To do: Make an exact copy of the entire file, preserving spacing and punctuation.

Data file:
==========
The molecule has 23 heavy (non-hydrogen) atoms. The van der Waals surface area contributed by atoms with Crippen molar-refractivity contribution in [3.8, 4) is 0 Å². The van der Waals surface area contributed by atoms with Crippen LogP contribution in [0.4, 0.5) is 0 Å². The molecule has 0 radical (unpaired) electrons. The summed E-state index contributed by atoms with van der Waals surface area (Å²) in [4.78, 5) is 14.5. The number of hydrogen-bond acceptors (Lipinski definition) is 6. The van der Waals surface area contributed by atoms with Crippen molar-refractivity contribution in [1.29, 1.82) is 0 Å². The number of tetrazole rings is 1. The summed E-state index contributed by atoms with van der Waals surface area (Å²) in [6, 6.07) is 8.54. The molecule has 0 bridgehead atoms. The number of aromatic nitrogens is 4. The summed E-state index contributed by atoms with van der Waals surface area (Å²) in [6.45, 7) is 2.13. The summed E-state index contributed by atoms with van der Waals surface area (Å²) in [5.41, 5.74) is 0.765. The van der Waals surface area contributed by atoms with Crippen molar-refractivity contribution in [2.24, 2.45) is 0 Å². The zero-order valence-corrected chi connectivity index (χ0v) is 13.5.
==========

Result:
The molecule has 23 heavy (non-hydrogen) atoms. The van der Waals surface area contributed by atoms with Crippen molar-refractivity contribution in [3.8, 4) is 0 Å². The van der Waals surface area contributed by atoms with Crippen LogP contribution in [0.4, 0.5) is 0 Å². The molecule has 0 radical (unpaired) electrons. The summed E-state index contributed by atoms with van der Waals surface area (Å²) in [4.78, 5) is 14.5. The number of hydrogen-bond acceptors (Lipinski definition) is 6. The van der Waals surface area contributed by atoms with Crippen molar-refractivity contribution in [1.29, 1.82) is 0 Å². The number of tetrazole rings is 1. The summed E-state index contributed by atoms with van der Waals surface area (Å²) in [6, 6.07) is 8.54. The molecule has 0 bridgehead atoms. The number of aromatic nitrogens is 4. The summed E-state index contributed by atoms with van der Waals surface area (Å²) in [6.45, 7) is 2.13. The summed E-state index contributed by atoms with van der Waals surface area (Å²) in [5.41, 5.74) is 0.765. The van der Waals surface area contributed by atoms with Crippen molar-refractivity contribution in [2.24, 2.45) is 0 Å². The zero-order valence-corrected chi connectivity index (χ0v) is 13.5.